In Stampin' Up, Inc. v. Labor Commission, the Utah Court of Appeals affirmed the Labor Commission's finding that an employee was entitled to temporary disability benefits after he was fired for distributing pornographic images to other employees.  Reasoning that, because there was no evidence that the employee had not intended his acts to get him fired, the Utah Court of Appeals said that such acts did not disqualify him from receiving benefits under the plain language of the statute.

Tuesday, May 3, 2011

Tenth Circuit: Trainer Truck Driver Required to Disclose HIV Status to Potential Trainees Before Being Allowed to Train not Discriminatory

In EEOC v. C.R. England, Inc., the 10th Circuit Court of Appeals affirmed the dismissal of a case brought by an HIV-positive truck driver.  The truck driver, who had been hired to train new truck drivers for C.R. England, Inc., disclosed his HIV-positive status to C.R. England.  After doing so, C.R. England prepared a form that any potential trainees would be required to sign before the trainer would be allowed to train the truck driver.  If the trainee did not sign the document, the trainer would not be permitted to train the trainee.  The first trainee presented with the document signed it, and the trainer began training him.  Various issues arose and the trainer ended up heading home in Florida after his request for "home time" was denied. 

The trainer sued, claiming that he was discriminated against when, among other things, CR England provided the disclosure document to the trainee.  The district court granted summary judgment against the trainer, holding that, given the only trainee ever presented with the disclosure document signed it, the trainer's opportunities to train were never actually limited and the trainer suffered no adverse employment action.  The Tenth Circuit agreed, although noting several times that the disclosure document may have the potential to cause adverse employment action to be taken in different circumstances.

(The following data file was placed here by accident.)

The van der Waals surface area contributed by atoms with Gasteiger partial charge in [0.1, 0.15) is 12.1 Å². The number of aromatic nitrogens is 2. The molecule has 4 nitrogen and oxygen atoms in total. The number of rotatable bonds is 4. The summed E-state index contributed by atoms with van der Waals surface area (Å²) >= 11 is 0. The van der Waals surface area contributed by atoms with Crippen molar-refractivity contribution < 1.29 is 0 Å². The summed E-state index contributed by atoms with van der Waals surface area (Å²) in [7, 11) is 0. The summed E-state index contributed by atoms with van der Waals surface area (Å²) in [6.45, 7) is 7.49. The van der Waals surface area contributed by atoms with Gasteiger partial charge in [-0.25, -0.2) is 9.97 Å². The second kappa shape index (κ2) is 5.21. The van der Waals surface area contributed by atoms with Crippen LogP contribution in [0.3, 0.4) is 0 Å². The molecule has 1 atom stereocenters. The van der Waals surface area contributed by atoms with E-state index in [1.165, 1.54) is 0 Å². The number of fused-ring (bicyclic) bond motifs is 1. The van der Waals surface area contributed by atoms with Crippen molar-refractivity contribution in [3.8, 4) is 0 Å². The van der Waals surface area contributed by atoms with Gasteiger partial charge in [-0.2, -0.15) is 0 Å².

The case also involved several other interesting discrimination claims and issues.

Sunday, May 1, 2011

Tenth Circuit: Utah Anti-Discrimination and Labor Division Did Not Discriminate

In Kline v. Utah Anti-Discrimination and Labor Division, the Tenth Circuit Court of Appeals refused to overturn a Utah District Court's ruling that the Utah Anti-Discrimination and Labor Division (UALD)---the agency charged with investigating claims of discrimination in Utah---did not illegally discriminate against one of its former discrimination investigators.  Concluding that the UALD acted appropriately under the circumstances, the Tenth Circuit agreed that the plaintiff had not alleged an actionable claim of discrimination even though the investigator claimed that she was treated harshly and was singled out for poor treatment.  The court agreed that the district court had properly concluded that the treatment was not because of the investigator's sex but because of her performance.